They are going to want to know what songs you already had recorded.  If by chance some band had picked up and recorded one or more your songs and they released them on CD or have them up for digital distribution, then there’s a chance that that song(s) maybe earning money.  They like money.  So, if you own the publishing on that (particularly if you never set up your own publishing company), they’re going to want that to be on your schedule A.


Continued from Part 1.


They’ll ask if you write with other writers (published and unpublished) and which bands and artists you personally know.  This question is about how hard they’ll have to work to get your songs placed.   If your Diane Warren’s new songwriting partner, they know they’ll make money without ever having to pitch your (well, yours and Diane Warren’s) songs.  Her publisher has people coming to them.  If your Steven Tyler’s new writing partner, they know they’ll get cuts.  And, all they’ll have to do is sit back and take in the cash.  (BTW, if this is the situation you’re in, you should be considering publishing your own stuff!)


Eventually it will come around to listening to your material.  If you are awesome (and not just to yourself, your parents, and your significant other) you can play your stuff live. 


Awesome in this context means:  you sing great, with a pleasing voice that is as good as anything you hear on the radio; you play guitar or piano competently, mistake free; you have public performance skills, your nerves are rattle-free, you make eye contact when you sing, and you know what to do when the phone on the desk rings.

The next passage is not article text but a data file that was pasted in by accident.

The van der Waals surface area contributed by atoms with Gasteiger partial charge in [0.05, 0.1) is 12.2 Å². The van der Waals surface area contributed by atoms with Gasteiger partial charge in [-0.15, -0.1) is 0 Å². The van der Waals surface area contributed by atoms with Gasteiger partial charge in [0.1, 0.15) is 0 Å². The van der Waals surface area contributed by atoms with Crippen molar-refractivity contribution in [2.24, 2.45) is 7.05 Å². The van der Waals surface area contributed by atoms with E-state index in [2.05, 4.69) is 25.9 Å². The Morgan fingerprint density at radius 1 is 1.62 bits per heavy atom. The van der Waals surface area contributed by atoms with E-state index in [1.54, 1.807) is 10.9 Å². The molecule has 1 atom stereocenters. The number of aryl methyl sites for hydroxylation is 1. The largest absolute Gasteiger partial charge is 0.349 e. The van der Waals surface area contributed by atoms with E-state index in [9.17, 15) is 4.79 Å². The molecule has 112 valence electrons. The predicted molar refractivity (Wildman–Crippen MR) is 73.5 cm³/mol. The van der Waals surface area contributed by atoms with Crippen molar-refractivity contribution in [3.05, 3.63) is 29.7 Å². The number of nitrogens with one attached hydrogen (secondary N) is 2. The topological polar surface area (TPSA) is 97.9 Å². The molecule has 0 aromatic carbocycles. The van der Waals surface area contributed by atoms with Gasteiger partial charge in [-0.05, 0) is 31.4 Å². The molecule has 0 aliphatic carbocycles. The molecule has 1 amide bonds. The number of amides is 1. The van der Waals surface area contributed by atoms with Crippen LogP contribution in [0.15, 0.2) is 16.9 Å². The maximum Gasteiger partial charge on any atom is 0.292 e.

If you don’t meet these criteria, or even if you do, you’ll want to have a recording of your material on CD.  Your disc should have a great vocal performance by a pleasant-voiced singe and solid accompaniment.  You don’t need a full production demo, but a high-quality guitar/voice or piano/voice recording.


Should you record your own vocal?  I love Bob Dylan’s singing, and I love Neil Young’s singing, too.  Millions of people do.  Some people don’t.  It’d be a shame if you didn’t get the publishing contract you sought because someone up the chain of decision making authority didn’t make it through your tape because they didn’t like your voice.


Show that you’re serious about your songwriting career by hiring a singer and/or accompaniment that is pro level: one you don’t have to make excuses for.


If your vocal is a big part of your sound and the songs, perhaps you would be better served by seeking a recording deal or releasing your material yourself.  If you already have label interest you may be better served by holding on to your publishing for now.  There would be no need to pay someone for song placement when you’re placing it yourself.  Or, now that labels are looking for different revenue streams, your publishing may become part of the negotiation, so you may want to hold onto that bargaining chip.


If (for you) it’s about the cash while you’re waiting for the label to sign you, the publisher may have mild interest. But they’ve seen/heard this story many times before.  Many young artists believe labels have interest and that they are on the verge of being signed, but these pending signings fall through more often than not.


So, it’s likely that your potential publisher won’t be banking on it.  But they still may be interested in you as a talented songwriter…and since they’re not really interested in you as an artist…the most accessible interpretations of your songs may serve you better than your own artistic vision.  Make your demo accessible by all.